In Blame an amnesiac accident victim has to investigate her own past in Abbott’s tense psychological thriller. Froom Kirkus Review: “The Austin, Texas, suburb of Lakehaven is shaken when two teenagers drive off a cliff; driver Jane Norton survives while high school hero David Hall is killed. Jane comes out of a coma with part of her memory lost. After a note is found at the accident scene that suggests Jane caused the accident in a suicide attempt, she becomes an outcast; as Jane pieces together her own history, she becomes convinced she wasn’t trying to kill herself, and the accident starts looking more like murder. The unconventional plot, the constant surprises, and above all the psychological depth of the characters all make this a first-rate crime novel. “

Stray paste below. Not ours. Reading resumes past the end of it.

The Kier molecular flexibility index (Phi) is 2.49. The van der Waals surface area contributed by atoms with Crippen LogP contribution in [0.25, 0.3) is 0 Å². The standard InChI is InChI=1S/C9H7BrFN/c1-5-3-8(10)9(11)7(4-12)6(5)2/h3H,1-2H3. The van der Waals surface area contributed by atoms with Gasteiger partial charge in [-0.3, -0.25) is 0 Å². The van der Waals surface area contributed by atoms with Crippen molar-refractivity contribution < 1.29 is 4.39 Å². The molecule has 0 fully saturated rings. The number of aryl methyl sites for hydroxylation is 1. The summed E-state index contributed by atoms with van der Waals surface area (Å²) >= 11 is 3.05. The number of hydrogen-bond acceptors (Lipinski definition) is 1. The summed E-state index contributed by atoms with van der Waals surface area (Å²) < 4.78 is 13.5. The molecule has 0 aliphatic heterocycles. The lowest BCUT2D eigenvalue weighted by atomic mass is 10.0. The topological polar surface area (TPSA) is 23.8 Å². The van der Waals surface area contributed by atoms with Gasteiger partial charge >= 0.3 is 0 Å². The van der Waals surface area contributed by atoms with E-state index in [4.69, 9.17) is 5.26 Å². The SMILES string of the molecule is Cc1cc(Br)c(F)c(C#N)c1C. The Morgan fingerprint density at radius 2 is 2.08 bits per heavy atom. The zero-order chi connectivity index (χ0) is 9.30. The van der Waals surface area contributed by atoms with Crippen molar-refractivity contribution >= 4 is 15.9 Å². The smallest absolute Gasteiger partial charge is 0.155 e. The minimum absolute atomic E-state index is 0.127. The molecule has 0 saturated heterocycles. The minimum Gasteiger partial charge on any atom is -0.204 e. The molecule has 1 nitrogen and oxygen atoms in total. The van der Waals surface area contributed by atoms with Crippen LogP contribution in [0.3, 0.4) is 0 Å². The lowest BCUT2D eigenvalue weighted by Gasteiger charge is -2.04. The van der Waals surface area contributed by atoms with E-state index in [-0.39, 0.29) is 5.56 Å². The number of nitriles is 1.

A Rice University graduate with a degree in History and English, Abbott worked as a creative director at an advertising agency for more than eleven years, as he continued to write novels. He left that job in 2005 in order to write full-time after the success of his thriller, Panic. Three of his novels have been optioned for film, and are in script development.

He is a three-time nominee for the Mystery Writers of America’s Edgar Award and a two-time nominee for the Anthony Award. Jeff’s first novel, Do Unto Others, won both the Agatha Award and the Macavity Award.